I am writing this on Rosa Parks’ birthday, and my mind has been filled with the “impact of the reluctant,” in particular people from Alabama who nearly against their will managed to profoundly affect our nation, our culture, and our history. Rosa set in motion a movement, not so much because on that afternoon 60 years ago, she got on that particular bus in Montgomery with the intention of making a statement or changing history. Rather, her tired feet motivated her to simply and quietly say, “No” to a law and a man that at the very least were ungentlemanly.
Helen Keller became famous by living what could be termed as an “extraordinarily normal life” in an era when the expected course of action for her parents would have been to put her in an “asylum.”
Jesse Owens ran, Hank Williams sang, Charles Barkley shot hoop, W.C. Handy invented the Blues, and Satchell Paige played baseball, all of them, essentially due to the fact that it was just plain “in ‘em.” For all intents and purposes, they could have done no other.
However, hands down, my favorite “reluctant heroine” from the State of Alabama is Nelle Harper Lee, the Pulitzer Prize winner of my favorite secular book, “To Kill A Mockingbird,” published in 1960.
Nelle Harper Lee was the last person to expect to publish just one book that became a monster hit, an instant American classic, an Oscar-winning film only a year later, has never been out of print, and has sold more than 30,000,000 copies. She has been the recipient of innumerable awards and honorary degrees. Most ceremonies she has chosen not to attend, one exception being the ceremony where President George W. Bush presented her with the Presidential Medal of Freedom in November of 2007. While she certainly did the yeoman’s job of staying out of the spotlight, sweetly refusing to be interviewed, and avoiding the speaker’s circuit, she has always been friendly and warm to the townfolk of Monroeville, AL, where she still lives.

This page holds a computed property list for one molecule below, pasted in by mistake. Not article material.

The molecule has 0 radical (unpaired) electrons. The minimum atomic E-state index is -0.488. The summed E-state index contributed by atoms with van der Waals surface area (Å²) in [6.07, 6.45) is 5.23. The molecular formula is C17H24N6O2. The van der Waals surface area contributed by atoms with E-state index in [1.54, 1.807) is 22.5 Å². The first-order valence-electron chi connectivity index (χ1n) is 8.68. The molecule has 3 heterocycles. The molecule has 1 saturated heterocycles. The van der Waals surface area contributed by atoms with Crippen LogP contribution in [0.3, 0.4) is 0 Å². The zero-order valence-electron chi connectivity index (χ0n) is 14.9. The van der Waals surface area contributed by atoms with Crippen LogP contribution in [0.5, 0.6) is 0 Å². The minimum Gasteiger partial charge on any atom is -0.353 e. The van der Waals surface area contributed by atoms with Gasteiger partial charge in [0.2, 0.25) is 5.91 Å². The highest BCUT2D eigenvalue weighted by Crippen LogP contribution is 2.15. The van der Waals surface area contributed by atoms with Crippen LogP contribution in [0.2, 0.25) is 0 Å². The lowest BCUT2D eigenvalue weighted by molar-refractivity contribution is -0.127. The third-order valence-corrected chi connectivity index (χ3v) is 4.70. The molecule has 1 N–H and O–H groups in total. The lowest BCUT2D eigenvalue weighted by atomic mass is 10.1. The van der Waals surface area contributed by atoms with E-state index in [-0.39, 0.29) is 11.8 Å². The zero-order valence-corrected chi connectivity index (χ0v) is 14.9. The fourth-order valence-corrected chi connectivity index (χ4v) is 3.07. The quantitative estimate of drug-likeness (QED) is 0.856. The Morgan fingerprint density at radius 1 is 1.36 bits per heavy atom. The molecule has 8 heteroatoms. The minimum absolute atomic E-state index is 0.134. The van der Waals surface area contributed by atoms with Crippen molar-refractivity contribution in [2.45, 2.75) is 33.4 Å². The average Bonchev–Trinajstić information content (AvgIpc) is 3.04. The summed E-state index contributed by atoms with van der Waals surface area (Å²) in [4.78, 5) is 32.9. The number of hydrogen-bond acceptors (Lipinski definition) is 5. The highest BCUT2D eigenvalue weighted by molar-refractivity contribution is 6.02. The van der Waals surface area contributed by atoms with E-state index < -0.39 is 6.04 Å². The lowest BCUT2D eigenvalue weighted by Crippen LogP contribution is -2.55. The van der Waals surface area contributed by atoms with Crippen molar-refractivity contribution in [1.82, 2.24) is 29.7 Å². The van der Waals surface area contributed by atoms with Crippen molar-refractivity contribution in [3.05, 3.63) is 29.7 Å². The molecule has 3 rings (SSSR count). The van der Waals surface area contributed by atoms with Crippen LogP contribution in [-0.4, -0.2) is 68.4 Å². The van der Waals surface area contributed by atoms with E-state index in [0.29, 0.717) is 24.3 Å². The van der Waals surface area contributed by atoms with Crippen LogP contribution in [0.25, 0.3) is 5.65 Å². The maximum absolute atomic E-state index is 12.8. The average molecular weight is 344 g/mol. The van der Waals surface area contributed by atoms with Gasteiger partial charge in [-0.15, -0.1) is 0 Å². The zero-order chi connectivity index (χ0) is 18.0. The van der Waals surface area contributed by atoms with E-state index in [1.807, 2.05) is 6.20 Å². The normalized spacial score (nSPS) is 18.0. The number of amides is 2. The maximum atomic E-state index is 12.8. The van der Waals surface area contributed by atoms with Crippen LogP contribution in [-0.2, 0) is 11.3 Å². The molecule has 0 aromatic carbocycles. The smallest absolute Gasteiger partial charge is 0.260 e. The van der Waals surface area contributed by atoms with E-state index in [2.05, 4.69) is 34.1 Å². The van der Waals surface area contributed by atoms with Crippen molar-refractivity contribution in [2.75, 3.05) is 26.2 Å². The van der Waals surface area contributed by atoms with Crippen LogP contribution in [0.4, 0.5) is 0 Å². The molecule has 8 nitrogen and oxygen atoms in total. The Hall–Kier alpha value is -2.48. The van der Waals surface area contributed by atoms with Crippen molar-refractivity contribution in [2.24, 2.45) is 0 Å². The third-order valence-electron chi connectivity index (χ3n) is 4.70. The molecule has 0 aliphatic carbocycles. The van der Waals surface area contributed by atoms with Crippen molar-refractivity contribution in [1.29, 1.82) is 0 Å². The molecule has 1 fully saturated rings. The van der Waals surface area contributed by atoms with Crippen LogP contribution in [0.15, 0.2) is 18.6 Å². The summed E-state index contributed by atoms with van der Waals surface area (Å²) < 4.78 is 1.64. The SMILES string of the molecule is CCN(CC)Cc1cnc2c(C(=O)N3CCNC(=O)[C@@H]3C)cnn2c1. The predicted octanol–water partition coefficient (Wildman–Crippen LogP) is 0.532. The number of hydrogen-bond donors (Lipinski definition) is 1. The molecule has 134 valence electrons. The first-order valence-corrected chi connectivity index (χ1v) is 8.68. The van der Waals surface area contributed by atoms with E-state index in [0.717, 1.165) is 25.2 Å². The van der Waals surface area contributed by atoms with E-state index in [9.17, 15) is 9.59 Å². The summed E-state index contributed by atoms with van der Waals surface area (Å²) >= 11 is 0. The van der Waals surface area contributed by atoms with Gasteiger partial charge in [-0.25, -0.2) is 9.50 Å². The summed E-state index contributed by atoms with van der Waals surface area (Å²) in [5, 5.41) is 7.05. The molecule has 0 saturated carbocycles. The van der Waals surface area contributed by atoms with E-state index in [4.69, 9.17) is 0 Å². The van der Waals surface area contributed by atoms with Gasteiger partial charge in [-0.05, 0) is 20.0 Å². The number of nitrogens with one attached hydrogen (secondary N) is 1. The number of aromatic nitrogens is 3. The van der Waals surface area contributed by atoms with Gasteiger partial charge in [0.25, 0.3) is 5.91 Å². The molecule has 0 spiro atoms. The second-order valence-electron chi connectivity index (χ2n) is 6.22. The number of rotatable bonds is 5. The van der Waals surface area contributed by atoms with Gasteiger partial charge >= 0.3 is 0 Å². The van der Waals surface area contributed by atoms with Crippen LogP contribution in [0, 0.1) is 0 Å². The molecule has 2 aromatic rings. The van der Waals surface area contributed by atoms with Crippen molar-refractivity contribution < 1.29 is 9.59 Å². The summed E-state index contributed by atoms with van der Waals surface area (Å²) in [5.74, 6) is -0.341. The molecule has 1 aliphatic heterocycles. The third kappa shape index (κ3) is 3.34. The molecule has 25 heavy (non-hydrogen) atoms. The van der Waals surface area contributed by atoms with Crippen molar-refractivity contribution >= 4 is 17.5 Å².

Monroeville is the site of an annual Mockingbird Festival, and folks can tour the Courthouse where her father unsuccessfully defended a black man and his son accused of murdering a white shopkeeper. Both men were hanged, essentially during the time of the Scottsboro Boys case, and A.C. Lee was so broken by the outcome that he never took on another criminal case. He was Harper’s inspiration for the character of Atticus Finch, the man voted the all time greatest movie hero by the film industry. Legendary author Truman Capote (In Cold Blood), was Harper’s childhood friend, and the Mockingbird character of Dill was drawn from his friendship with Harper. Of course, Harper was Scout Finch, and sadly, we all thought we would never hear from her again.
However, New York publishing house Harper Collins has just announced that it is going to publish Lee’s long lost 2nd novel, which was actually written before “To Kill A Mockingbird,” and it is entitled, “Go Set A Watchman.” It is due to come out in July, and the initial printing will be 2 million copies.
Watchman tells of Scout’s return as a grown woman to the fictitious Maycomb, AL, in 1955, right as the effects of Rosa Park’s tired feet and heart were being felt. The great irony in all this is that the original was found somehow attached to one of the old manuscripts of Mockingbird in a box described as being in a “secure location,” and Nelle Harper Lee had long since considered it lost for good.
While it took 2 ½ years of revisions to polish Mockingbird before it was deemed ready to be published, Watchman apparently became both vintage as well as perfect by virtue of being hidden away in a box somewhere for 60 years. To have a book published without revisions is essentially unheard of.
Nelle Harper Lee more than likely is reluctantly poised to make history again, and as she faces her ‘90s with an uncomfortable new wave of renown, may her willingness to speak truth to power without thought of fame or fortune serve to make all of us even prouder to be from the same great State as she.
By: Ali Elizabeth Turner